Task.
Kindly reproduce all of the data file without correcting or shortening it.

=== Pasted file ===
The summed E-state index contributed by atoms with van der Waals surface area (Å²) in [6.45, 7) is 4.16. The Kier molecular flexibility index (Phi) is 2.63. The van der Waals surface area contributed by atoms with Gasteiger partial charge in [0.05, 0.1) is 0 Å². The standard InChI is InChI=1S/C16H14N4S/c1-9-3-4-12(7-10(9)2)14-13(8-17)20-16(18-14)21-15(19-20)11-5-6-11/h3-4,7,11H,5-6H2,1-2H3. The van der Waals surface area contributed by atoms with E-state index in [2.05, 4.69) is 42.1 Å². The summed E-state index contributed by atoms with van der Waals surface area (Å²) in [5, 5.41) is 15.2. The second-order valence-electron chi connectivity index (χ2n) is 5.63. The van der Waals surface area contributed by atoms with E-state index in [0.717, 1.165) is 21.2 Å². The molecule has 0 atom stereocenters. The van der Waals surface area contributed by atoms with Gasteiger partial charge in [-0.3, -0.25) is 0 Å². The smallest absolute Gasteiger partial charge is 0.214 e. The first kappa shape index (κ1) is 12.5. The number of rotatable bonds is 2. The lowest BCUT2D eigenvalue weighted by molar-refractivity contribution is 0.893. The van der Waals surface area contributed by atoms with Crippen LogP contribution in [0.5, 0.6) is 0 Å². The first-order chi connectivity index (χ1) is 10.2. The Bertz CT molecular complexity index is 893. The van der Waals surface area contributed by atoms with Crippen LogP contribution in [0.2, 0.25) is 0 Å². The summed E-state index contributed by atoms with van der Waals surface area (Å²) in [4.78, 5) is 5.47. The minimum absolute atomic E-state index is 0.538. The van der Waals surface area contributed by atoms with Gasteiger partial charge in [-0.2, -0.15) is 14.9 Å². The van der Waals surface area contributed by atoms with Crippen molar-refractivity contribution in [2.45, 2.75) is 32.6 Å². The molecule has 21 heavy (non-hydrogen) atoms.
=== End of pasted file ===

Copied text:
The summed E-state index contributed by atoms with van der Waals surface area (Å²) in [6.45, 7) is 4.16. The Kier molecular flexibility index (Phi) is 2.63. The van der Waals surface area contributed by atoms with Gasteiger partial charge in [0.05, 0.1) is 0 Å². The standard InChI is InChI=1S/C16H14N4S/c1-9-3-4-12(7-10(9)2)14-13(8-17)20-16(18-14)21-15(19-20)11-5-6-11/h3-4,7,11H,5-6H2,1-2H3. The van der Waals surface area contributed by atoms with E-state index in [2.05, 4.69) is 42.1 Å². The summed E-state index contributed by atoms with van der Waals surface area (Å²) in [5, 5.41) is 15.2. The second-order valence-electron chi connectivity index (χ2n) is 5.63. The van der Waals surface area contributed by atoms with E-state index in [0.717, 1.165) is 21.2 Å². The molecule has 0 atom stereocenters. The van der Waals surface area contributed by atoms with Gasteiger partial charge in [-0.3, -0.25) is 0 Å². The smallest absolute Gasteiger partial charge is 0.214 e. The first kappa shape index (κ1) is 12.5. The number of rotatable bonds is 2. The lowest BCUT2D eigenvalue weighted by molar-refractivity contribution is 0.893. The van der Waals surface area contributed by atoms with Crippen LogP contribution in [0.5, 0.6) is 0 Å². The first-order chi connectivity index (χ1) is 10.2. The Bertz CT molecular complexity index is 893. The van der Waals surface area contributed by atoms with Crippen LogP contribution in [0.2, 0.25) is 0 Å². The summed E-state index contributed by atoms with van der Waals surface area (Å²) in [4.78, 5) is 5.47. The minimum absolute atomic E-state index is 0.538. The van der Waals surface area contributed by atoms with Gasteiger partial charge in [-0.2, -0.15) is 14.9 Å². The van der Waals surface area contributed by atoms with Crippen molar-refractivity contribution in [2.45, 2.75) is 32.6 Å². The molecule has 21 heavy (non-hydrogen) atoms.